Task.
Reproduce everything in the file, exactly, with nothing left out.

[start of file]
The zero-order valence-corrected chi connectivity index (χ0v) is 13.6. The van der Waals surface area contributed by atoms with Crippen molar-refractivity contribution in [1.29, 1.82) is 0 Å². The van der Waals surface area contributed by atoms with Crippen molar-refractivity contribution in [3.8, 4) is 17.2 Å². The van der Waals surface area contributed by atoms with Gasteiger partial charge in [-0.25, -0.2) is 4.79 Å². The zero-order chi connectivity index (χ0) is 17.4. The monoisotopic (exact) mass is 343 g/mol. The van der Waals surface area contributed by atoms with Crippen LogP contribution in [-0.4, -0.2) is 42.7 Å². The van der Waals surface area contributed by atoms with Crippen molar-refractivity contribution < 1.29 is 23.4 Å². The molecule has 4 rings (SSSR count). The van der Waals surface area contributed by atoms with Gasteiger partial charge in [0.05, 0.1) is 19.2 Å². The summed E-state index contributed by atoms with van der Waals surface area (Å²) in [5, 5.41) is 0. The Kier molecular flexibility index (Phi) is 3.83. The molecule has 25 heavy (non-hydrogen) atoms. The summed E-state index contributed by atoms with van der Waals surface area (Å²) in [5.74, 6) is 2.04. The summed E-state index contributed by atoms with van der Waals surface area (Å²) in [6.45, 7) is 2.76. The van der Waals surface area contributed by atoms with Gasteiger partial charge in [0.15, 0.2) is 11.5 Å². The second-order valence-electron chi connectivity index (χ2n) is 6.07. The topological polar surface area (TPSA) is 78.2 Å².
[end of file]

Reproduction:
The zero-order valence-corrected chi connectivity index (χ0v) is 13.6. The van der Waals surface area contributed by atoms with Crippen molar-refractivity contribution in [1.29, 1.82) is 0 Å². The van der Waals surface area contributed by atoms with Crippen molar-refractivity contribution in [3.8, 4) is 17.2 Å². The van der Waals surface area contributed by atoms with Gasteiger partial charge in [-0.25, -0.2) is 4.79 Å². The zero-order chi connectivity index (χ0) is 17.4. The monoisotopic (exact) mass is 343 g/mol. The van der Waals surface area contributed by atoms with Crippen LogP contribution in [-0.4, -0.2) is 42.7 Å². The van der Waals surface area contributed by atoms with Crippen molar-refractivity contribution < 1.29 is 23.4 Å². The molecule has 4 rings (SSSR count). The van der Waals surface area contributed by atoms with Gasteiger partial charge in [0.05, 0.1) is 19.2 Å². The summed E-state index contributed by atoms with van der Waals surface area (Å²) in [5, 5.41) is 0. The Kier molecular flexibility index (Phi) is 3.83. The molecule has 25 heavy (non-hydrogen) atoms. The summed E-state index contributed by atoms with van der Waals surface area (Å²) in [5.74, 6) is 2.04. The summed E-state index contributed by atoms with van der Waals surface area (Å²) in [6.45, 7) is 2.76. The van der Waals surface area contributed by atoms with Gasteiger partial charge in [0.15, 0.2) is 11.5 Å². The second-order valence-electron chi connectivity index (χ2n) is 6.07. The topological polar surface area (TPSA) is 78.2 Å².